Maya Creation and the Stars
The following excerpt was written in 2003 by Carol Robbins, the former Ellen and Harry S. Parker III Curator of the Arts of Americas and the Pacific, for the publication Dallas Museum of Art, 100 Years.
Few works of art in the non-Western traditions speak as eloquently of the beliefs of the people who made and used them as sacred blades from the ancient Maya culture, which flourished in southeastern Mexico, Guatemala, Belize, and parts of Honduras and El Salvador between 250 and 900 CE (the Classic period). Blades can be appreciated on several levels: their material and the process by which they were made, their function, the recognizable shapes within their intricate silhouette, and the layered meanings that archaeologists and scholars have discerned during recent years.
Flint was the primary means of striking fire for the Maya and other peoples of Mesoamerica. It was thought to have been created where lightning struck. The Maya also perfected the art of chipping flint to make thin flat blades (tok') for sacrificial and ceremonial use. The complex shapes of many of these objects, which are too fragile for use as cutting tools, have earned them the designation "eccentric flints." Archaeologists have found them in elite tombs and in offertory caches associated with dedication and termination rituals for architecture and stone monuments. Such symbolically charged objects may also have functioned as talismans for living kings.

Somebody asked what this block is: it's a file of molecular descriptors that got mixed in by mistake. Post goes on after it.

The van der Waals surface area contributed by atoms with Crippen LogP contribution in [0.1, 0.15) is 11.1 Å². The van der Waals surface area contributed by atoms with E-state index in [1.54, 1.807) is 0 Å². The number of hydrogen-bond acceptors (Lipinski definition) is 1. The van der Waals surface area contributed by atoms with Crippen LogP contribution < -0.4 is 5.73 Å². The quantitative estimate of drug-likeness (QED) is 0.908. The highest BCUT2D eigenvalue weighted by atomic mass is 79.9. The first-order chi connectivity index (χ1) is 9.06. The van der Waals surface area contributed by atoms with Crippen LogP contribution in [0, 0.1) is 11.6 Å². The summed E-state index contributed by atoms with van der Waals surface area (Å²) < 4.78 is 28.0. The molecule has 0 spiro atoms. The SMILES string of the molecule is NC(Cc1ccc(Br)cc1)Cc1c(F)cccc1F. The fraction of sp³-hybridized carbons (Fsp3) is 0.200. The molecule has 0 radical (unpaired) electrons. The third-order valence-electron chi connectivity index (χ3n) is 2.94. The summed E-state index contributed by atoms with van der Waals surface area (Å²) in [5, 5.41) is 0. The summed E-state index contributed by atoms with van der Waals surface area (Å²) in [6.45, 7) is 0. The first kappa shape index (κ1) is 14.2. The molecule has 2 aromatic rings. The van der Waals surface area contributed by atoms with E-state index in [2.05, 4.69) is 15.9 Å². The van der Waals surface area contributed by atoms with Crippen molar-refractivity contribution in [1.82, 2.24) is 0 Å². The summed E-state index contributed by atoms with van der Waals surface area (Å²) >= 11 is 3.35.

In the Museum's Eccentric flint depicting a crocodile canoe with passengers (1983.45.McD), the creature is simultaneously the Cosmic Monster and a canoe. The most common form of boat among the Maya was the dugout canoe, hollowed from a tree trunk and propelled by paddlers. Eminently practical, even over great distances, the canoe was also symbolic of the ultimate passage form the world of the living to the world of the dead. Among the riches buried with the ruler Hasaw-Kan-K'awil of Tikal in the 8th century were bone objects engraved with scenes of the Maize God in a canoe with paddlers and animals, journeying to the underworld. The flint shows a similar scene.
Maya scholars David Freidel and the late Linda Schele have interpreted the imagery of the flint depicting a crocodile canoe as representing a moment in the Maya story of creation: On the night August 13, 3114 BCE, a crocodile canoe, paddled by gods, took the soul of the sacrificed First Father to the place where he would miraculously be reborn as the Maize God. This creation story seems to have been closely connected with Maya astronomy, in which the movements of the stars annually reenact these events. Looking skyward on August 13, the Milky Way stretches from east to west, resembling the Cosmic Monster of the Museum's canoe. After midnight the orientation of the Milky Way gradually shifts, and the canoe appears to sink into the underwater spirit world.
In the continuation of the creation story at Palenque, First Father raised the sky on February 5, 3112 BCE—542 days after his rebirth—erecting a World Tree that linked the earth to both heaven and the underworld (Xibalba). At dawn on that day, the Milky Way has a north-south orientation, which the Maya probably saw as the World Tree with a crocodilian head at its base (similar in appearance to that of the Museum's canoe). This central axis of the world is called the Wakah-Chan, or "Raised-up Sky." A jadeite ornament in the Dallas Museum of Art's collections (1983.W.2) represents the personified mirror (tzuk), a symbol of the ordering of the cosmos at the beginning of creation, that marked the trunk of the World Tree. Because Maya rulers embodied the World Tree, wearing such an ornament would have affirmed their leadership.
Carol Robbins, “Maya Creation and the Stars,” in Dallas Museum of Art 100 Years, eds. Dorothy Kosinski, et al. (Dallas, TX: Dallas Museum of Art, 2003), 46.